Journal Article

Effect of Highly Active Antiretroviral Therapy on Time to Acquired Immunodeficiency Syndrome or Death using Marginal Structural Models

Stephen R. Cole, Miguel A. Hernán, James M. Robins, Kathryn Anastos, Joan Chmiel, Roger Detels, Carolyn Ervin, Joseph Feldman, Ruth Greenblatt, Lawrence Kingsley, Shenghan Lai, Mary Young, Mardge Cohen and Alvaro Muñoz

in American Journal of Epidemiology

Published on behalf of Johns Hopkins Bloomberg School of Public Health

Volume 158, issue 7, pages 687-694
Published in print October 2003 | ISSN: 0002-9262
Published online October 2003 | e-ISSN: 1476-6256 | DOI: http://dx.doi.org/10.1093/aje/kwg206
Effect of Highly Active Antiretroviral Therapy on Time to Acquired Immunodeficiency Syndrome or Death using Marginal Structural Models

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To estimate the net (i.e., overall) effect of highly active antiretroviral therapy (HAART) on time to acquired immunodeficiency syndrome (AIDS) or death, the authors used inverse probability-of-treatment weighted estimation of a marginal structural model, which can appropriately adjust for time-varying confounders affected by prior treatment or exposure. Human immunodeficiency virus (HIV)-positive men and women (n = 1,498) were followed in two ongoing cohort studies between 1995 and 2002. Sixty-one percent (n = 918) of the participants initiated HAART during 6,763 person-years of follow-up, and 382 developed AIDS or died. Strong confounding by indication for HAART was apparent; the unadjusted hazard ratio for AIDS or death was 0.98. The hazard ratio from a standard time-dependent Cox model that included time-varying CD4 cell count, HIV RNA level, and other time-varying and fixed covariates as regressors was 0.81 (95% confidence interval: 0.61, 1.07). In contrast, the hazard ratio from a marginal structural survival model was 0.54 (robust 95% confidence interval: 0.38, 0.78), suggesting a clinically meaningful net benefit of HAART. Standard Cox analysis failed to detect a clear net benefit, because it does not appropriately adjust for time-dependent covariates, such as HIV RNA level and CD4 cell count, that are simultaneously confounders and intermediate variables.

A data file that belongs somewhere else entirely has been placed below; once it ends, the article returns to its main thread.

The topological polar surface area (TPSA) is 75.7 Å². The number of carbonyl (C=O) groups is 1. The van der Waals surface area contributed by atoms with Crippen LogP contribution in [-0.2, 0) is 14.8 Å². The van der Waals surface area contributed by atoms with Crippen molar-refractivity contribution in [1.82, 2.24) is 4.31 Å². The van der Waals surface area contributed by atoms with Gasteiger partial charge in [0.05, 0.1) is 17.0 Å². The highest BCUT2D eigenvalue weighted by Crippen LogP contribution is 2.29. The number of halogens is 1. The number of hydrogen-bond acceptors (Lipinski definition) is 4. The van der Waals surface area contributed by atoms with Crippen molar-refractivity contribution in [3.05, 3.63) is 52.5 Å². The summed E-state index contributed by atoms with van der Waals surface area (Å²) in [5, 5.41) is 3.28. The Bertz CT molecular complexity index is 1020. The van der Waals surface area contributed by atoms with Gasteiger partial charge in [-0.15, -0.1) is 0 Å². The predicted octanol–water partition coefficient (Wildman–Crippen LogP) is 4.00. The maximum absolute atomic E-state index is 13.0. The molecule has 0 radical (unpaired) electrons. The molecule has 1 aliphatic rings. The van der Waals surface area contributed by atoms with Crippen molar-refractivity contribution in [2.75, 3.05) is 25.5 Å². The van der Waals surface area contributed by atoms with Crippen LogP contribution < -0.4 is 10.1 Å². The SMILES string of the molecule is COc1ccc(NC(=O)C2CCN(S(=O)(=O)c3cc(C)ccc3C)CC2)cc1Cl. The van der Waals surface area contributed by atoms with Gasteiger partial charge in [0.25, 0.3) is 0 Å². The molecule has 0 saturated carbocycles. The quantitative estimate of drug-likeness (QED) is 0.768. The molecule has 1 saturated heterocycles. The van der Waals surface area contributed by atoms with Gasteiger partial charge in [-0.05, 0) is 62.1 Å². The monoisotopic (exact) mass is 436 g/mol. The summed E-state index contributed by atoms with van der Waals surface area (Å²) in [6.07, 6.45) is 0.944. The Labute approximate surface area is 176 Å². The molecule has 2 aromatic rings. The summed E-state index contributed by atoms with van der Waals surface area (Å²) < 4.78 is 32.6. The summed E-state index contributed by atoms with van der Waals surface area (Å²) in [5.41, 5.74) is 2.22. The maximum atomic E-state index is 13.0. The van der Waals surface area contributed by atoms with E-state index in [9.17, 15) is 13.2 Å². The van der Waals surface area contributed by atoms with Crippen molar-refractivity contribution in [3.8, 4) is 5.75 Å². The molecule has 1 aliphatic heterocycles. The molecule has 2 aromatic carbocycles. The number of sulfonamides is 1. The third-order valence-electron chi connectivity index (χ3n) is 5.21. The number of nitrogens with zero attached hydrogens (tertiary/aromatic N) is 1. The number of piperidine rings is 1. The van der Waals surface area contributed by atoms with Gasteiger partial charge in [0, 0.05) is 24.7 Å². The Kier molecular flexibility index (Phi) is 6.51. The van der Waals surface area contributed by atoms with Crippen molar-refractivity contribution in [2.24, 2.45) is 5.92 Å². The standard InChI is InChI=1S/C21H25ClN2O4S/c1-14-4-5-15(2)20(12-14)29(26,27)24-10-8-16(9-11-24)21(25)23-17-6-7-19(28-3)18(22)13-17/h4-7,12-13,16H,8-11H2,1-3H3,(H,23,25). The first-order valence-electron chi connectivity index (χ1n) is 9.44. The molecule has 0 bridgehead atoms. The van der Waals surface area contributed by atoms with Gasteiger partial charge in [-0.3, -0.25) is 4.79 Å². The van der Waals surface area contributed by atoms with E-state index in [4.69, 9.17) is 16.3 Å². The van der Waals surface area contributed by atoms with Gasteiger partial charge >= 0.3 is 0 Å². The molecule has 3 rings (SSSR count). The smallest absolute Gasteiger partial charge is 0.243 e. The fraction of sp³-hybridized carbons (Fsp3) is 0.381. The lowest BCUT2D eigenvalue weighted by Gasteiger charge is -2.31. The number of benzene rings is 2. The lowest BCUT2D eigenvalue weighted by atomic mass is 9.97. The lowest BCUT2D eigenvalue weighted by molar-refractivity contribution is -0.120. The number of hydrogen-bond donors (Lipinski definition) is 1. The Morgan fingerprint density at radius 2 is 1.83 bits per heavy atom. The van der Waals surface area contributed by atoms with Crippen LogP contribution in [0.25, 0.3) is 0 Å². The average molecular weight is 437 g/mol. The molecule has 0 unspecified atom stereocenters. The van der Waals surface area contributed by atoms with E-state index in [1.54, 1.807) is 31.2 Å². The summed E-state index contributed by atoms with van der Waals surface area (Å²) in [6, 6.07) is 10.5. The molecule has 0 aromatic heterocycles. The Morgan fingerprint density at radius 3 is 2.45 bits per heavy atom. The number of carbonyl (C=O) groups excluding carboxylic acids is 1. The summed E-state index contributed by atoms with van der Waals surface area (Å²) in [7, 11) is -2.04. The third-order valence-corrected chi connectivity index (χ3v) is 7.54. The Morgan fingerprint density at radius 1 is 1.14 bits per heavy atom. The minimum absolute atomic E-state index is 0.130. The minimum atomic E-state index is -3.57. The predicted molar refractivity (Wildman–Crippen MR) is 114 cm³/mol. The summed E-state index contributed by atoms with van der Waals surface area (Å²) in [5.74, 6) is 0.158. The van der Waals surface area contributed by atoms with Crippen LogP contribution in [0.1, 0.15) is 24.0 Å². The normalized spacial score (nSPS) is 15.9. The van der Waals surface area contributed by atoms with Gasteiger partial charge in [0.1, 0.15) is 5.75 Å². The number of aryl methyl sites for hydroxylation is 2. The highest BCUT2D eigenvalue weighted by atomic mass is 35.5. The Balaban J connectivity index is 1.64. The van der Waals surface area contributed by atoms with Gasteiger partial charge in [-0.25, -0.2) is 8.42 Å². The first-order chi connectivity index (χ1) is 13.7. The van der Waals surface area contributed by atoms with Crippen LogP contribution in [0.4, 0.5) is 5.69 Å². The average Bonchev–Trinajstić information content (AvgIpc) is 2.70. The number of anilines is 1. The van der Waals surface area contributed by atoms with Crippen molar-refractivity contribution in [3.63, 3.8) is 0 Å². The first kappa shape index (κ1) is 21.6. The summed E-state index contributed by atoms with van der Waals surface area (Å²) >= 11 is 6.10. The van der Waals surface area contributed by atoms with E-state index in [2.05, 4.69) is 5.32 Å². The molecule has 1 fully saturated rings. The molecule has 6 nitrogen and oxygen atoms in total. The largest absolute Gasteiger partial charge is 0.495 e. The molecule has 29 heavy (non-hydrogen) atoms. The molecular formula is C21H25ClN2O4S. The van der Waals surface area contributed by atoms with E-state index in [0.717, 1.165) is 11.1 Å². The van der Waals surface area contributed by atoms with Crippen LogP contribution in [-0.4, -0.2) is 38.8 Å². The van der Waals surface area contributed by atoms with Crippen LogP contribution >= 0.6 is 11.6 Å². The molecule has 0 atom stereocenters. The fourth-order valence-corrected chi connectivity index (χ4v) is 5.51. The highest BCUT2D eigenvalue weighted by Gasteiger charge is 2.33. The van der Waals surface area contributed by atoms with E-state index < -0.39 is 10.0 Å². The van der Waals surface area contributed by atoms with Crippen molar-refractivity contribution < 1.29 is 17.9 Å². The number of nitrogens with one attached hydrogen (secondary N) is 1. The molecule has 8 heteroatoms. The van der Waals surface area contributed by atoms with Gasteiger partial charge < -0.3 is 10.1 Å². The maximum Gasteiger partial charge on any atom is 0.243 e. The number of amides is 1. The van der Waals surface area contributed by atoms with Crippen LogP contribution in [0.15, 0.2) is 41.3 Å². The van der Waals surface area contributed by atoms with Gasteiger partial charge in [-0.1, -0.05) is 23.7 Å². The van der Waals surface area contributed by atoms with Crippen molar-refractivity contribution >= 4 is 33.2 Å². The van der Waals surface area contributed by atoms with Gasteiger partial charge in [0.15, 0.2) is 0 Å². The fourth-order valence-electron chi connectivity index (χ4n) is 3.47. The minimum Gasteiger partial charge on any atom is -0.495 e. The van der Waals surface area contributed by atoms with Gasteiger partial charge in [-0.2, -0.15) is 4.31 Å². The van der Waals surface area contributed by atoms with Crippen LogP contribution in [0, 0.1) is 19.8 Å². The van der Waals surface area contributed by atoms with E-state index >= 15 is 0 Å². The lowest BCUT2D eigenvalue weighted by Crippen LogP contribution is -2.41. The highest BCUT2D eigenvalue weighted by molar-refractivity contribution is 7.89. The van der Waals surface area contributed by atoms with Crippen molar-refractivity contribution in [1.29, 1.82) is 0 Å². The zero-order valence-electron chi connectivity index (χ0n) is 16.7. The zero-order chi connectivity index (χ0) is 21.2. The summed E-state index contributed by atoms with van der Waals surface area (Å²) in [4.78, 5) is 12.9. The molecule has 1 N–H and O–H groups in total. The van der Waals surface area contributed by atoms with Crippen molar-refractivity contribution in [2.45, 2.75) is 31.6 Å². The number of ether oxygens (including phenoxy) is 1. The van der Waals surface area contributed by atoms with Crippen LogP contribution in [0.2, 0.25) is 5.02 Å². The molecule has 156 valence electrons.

Keywords: acquired immunodeficiency syndrome; antiretroviral therapy, highly active; causality; confounding factors (epidemiology); Abbreviations: AIDS, acquired immunodeficiency syndrome; CI, confidence interval; HAART, highly active antiretroviral therapy; HIV, human immunodeficiency virus; HR, hazard ratio; NRTI, nucleoside reverse transcriptase inhibitor; PCP, Pneumocystis carinii pneumonia.

Journal Article.  5811 words.  Illustrated.

Subjects: Public Health and Epidemiology

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